Installation view of SHIRANA SHAHBAZI’s “First Things First” at KINDL – Centre for Contemporary Art, Berlin, 2017. Photo by Jens Ziehe. Courtesy KINDL – Centre for Contemporary Art.

First Things First

Shirana Shahbazi

KINDL – Centre for Contemporary Art
Iran Germany

Shirana Shahbazi’s exhibition “First Things First,” mounted in Berlin’s KINDL – Centre for Contemporary Art, offered a refreshing and complex perspective on contemporary photographic practice. On show were a selection of images created by the Zurich-based, Iranian-born artist in the last ten years, curated by Swiss art critic Andreas Fiedler. Purposefully counteracting the title’s premise—namely, a hierarchical order of images common in retrospective exhibitions—there are no “first things” in the works on display. Without a predetermined route through the white cube space, Shahbazi’s photographs defy fixed viewing experiences and chronological narratives—visitors are deliberately left to explore the exhibition any way they please.

Banking left after entering the space brings the visitor to two large-scale photographs printed as lithographs, which introduce a major theme in Shahbazi’s visual vocabulary. Both contain familiar travel imagery: One picture shows a night scene of Tokyo traffic, capturing a car’s gleaming red tail lights in the dark. Next to it, we see two girls on a beach, with a dramatically clouded sky serving as a backdrop. Both photographs are snapshots, momentary impressions seen by Shahbazi through her camera’s lens. Their ephemeral, archival visual features are generated by the artist’s choice of medium: The two-toned lithographs possess grainy, aged qualities that set the captured scenes in the distant past.

A visual diary unfolds throughout the exhibition. Most of the lithographs, such as Dino (2014)—which absurdly portrays a giant dinosaur figure from an amusement park—document the artist’s family trip from Zurich to Tehran, a difficult journey for Shahbazi from one home to another. While her displayed photographic journal seems incidental—the photographer captures buildings, plants, strangers on a train—the images form a poetic mosaic of the artist’s surroundings, and give us an intimate glimpse of the world through Shahbazi’s eyes. There is even a sense of alienation in these recorded memories, underscored by the pictures’ remote, almost fantastical qualities.

SHIRANA SHAHBAZIDino, 2014, two-colored lithograph, 50 × 64.5 cm. Photo by Clara Tang for ArtAsiaPacific.

SHIRANA SHAHBAZI, Gasstation, 2014, two-colored lithograph, 94 × 122 cm. Courtesy the artist.

Around the corner from Dino, two photographs came into view— Raster-01-2013 (2013), a black-and-white gelatin silver print on aluminum of a dotted surface on one side, and Kreise-02-2014 (2014), an asymmetrical layering of geometric shapes and colors on the other. These two pictures highlight the photographer’s interest in structuring image surfaces to the point of abstraction, enhancing their physical representation through colored light. On closer inspection, the dotted work reveals itself to be a magnified view of wrapping paper, while the graphic color shapes are objects suffused in a spectrum of colored light rays.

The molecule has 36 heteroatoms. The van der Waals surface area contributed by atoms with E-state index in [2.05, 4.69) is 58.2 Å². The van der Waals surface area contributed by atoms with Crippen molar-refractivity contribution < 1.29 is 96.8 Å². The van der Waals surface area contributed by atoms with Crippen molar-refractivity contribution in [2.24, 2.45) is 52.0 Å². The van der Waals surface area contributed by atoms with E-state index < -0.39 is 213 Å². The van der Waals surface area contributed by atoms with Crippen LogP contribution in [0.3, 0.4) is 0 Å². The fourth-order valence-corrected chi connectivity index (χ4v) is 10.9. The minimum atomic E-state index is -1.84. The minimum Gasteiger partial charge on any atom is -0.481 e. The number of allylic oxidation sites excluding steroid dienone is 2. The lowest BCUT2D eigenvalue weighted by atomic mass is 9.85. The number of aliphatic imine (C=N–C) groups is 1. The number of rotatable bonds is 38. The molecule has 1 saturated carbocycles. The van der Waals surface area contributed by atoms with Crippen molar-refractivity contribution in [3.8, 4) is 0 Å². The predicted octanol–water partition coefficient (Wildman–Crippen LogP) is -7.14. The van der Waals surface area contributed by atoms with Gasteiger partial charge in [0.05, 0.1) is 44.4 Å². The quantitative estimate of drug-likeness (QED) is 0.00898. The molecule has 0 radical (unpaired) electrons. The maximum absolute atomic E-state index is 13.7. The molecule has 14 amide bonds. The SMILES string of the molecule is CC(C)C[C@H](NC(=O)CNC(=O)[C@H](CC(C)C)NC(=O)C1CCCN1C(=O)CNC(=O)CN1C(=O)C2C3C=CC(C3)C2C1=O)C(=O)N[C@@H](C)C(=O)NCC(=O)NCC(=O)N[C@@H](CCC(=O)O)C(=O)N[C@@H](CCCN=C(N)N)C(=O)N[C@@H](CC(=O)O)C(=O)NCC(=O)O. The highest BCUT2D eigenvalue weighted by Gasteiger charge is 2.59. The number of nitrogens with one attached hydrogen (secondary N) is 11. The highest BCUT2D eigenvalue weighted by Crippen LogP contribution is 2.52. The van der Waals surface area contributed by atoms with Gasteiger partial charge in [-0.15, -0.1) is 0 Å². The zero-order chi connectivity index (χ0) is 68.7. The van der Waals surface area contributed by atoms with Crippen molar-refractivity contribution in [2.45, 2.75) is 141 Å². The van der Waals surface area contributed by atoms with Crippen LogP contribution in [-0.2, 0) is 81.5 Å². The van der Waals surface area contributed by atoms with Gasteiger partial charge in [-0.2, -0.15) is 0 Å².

Similarly, another of Shahbazi’s works also employs a trompe-l’oeil effect. Hidden from view in the exhibition space’s back room, the site-specific installation Untitled (KINDL) (2017) consists of six abstract C-prints bathed in an violet-colored glow. The light originates from overhead lamps, which seem to project their hues in abstract shapes on the prints. However, Shahbazi works with the phenomenon of color addition: the right intensity of light in three primary colors produces white light, and a fluorescent mirage is formed on the surface of her works.

Installation view of SHIRANA SHAHBAZI’s “First Things First” at KINDL – Centre for Contemporary Art, Berlin, 2017. Photo by Jens Ziehe. Courtesy KINDL – Centre for Contemporary Art.

Shahbazi’s experimentation with viewing shape comes to a head in the juxtaposition of Sofa (2014) and Kugel-02-2013 (2013), a lithograph and a C-print located in the center of the exhibition. While Sofa depicts a used armchair—an object captured on the spur of the moment by the photographer—Kugel shows a semi-abstract composition where two black globes appear before a divided red and white background, each orb placed before one color. The side-by-side placement of the works incites quiet contemplation of forms and their emotional association. Is the viewer meant to establish a connection beyond these images’ aesthetic incongruities? This unconventional yet satisfying pairing inspires a reflection on both prints’ representation in two-dimensional space, and, even ruminations on our process of viewing the images.   

In its anti-hierarchical approach to Shahbazi’s photographic works of the last decade, “First Things First” taps into the artist’s pictorial aim to project and question typical viewing habits. From recording the paraphernalia of the everyday to capturing objects by means of light and shape, Shahbazi’s images chime with each other, without the necessity of order. Rather, there is only a moment of perception—an interaction in the here and now.

Shirana Shahbazi’s “First Things First” is on show at KINDL – Centre for Contemporary Art, Berlin, until August 6, 2017.

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